Journalists Discuss the “Future of Content”
by Pamela Lenz Sommer with Becky Sanders
This past month in Midpen’s studio, the German American Business Association hosted a panel discussion featuring journalists and media experts from both Germany and the US to discuss the future of content, specifically the state of news media. Hosted by Pamela Lenz Sommer, GABA’s Co-Chair for its Media & Entertainment Industry Group, this program explored among many topics the state of journalism and current journalism standards. The result of this lively discussion is a 50 minute program now airing on our channels and streaming on the web.
How has journalism changed with the onset of social media? How has the perception of journalism changed? And how is American journalism perceived across the Atlantic?
The panel included:
- Gil Gross, Chief Content Officer for District Productive;
- Ellen Ehni head of WDR Fernsehen, regional public service TV in Germany;
- Arndt Peltner, Independent Correspondent, Radio Goethe;
- Christoph Drosser, Freelance Author, Former Editor “Die ZEIT”; and
- Peter Federman of the Track Trump Project a new media literacy project to separate truth from fiction in politics.
A running thread through the conversation was the reality of fake news in the media. Over the last 20 years, the Internet has overrun the morning paper as well as the evening newscast with a smorgasbord of information sources, and has taken the “marketplace of ideas” to a whole new level. One disheartening byproduct of the flood of content on the Internet is our own tendency to accept information that confirms our ideas, and reject those viewpoints that do not. If we are exposed to information we do not like, we can easily get access to something more pleasing. All that matters is whether the presented information fits our narrative.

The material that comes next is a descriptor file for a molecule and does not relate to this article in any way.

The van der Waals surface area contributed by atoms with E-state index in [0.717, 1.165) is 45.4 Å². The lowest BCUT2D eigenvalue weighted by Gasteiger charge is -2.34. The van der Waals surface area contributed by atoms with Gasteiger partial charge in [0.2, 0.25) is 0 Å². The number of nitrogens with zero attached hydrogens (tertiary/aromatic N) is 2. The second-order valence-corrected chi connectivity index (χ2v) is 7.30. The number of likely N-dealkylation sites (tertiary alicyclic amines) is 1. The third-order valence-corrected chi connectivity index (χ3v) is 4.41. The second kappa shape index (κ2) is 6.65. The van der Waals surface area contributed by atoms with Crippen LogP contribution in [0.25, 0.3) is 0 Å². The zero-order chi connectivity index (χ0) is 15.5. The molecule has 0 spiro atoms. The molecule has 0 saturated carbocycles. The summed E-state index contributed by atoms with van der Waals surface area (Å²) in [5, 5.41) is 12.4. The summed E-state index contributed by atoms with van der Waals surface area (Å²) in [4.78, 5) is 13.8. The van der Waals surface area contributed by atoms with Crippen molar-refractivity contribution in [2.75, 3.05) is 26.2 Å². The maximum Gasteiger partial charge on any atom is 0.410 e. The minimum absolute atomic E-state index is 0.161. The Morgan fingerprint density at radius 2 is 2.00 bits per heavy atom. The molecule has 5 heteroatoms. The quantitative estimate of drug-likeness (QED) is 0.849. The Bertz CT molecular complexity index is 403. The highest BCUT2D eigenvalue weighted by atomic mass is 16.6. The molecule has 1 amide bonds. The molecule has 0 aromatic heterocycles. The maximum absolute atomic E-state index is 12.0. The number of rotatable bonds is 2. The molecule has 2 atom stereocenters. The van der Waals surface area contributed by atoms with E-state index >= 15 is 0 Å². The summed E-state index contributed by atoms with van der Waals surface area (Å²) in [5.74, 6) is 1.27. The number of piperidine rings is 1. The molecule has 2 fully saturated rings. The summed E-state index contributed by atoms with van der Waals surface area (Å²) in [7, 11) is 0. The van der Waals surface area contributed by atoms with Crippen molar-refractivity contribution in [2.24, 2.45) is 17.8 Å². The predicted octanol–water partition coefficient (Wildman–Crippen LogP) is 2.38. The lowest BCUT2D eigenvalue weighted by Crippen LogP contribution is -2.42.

The problem with seeking out our tailor-made echo-chamber is that we miss the opportunity to expose ourselves to other perspectives, even if they may be uncomfortable. Not taking in another perspective isolates us from one another and creates a divide among the population, a divide that can be exploited for political gain fueled by propaganda.
Since in today’s media landscape anyone can call themselves a journalist, unchecked news has the potential to spread online at unprecedented speed. Information that appears reliable and trustworthy be entirely contrived. With print media there was a process by which facts could be checked and the delivery of news was “slower”. With the advent of the Internet and social media platforms, the rush to break a story may trump fact checking. Opinions are spread, disguised as facts. These new content realities have shown their potential to overturn not only political power structures but entire social belief systems.
The future of content, particularly news produced by trained journalist adhering to industry standards, has gained new importance considering the recent US election and more elections coming up in Europe this year. The panel has concerns that the current media climate in the US could influence democracies around the world.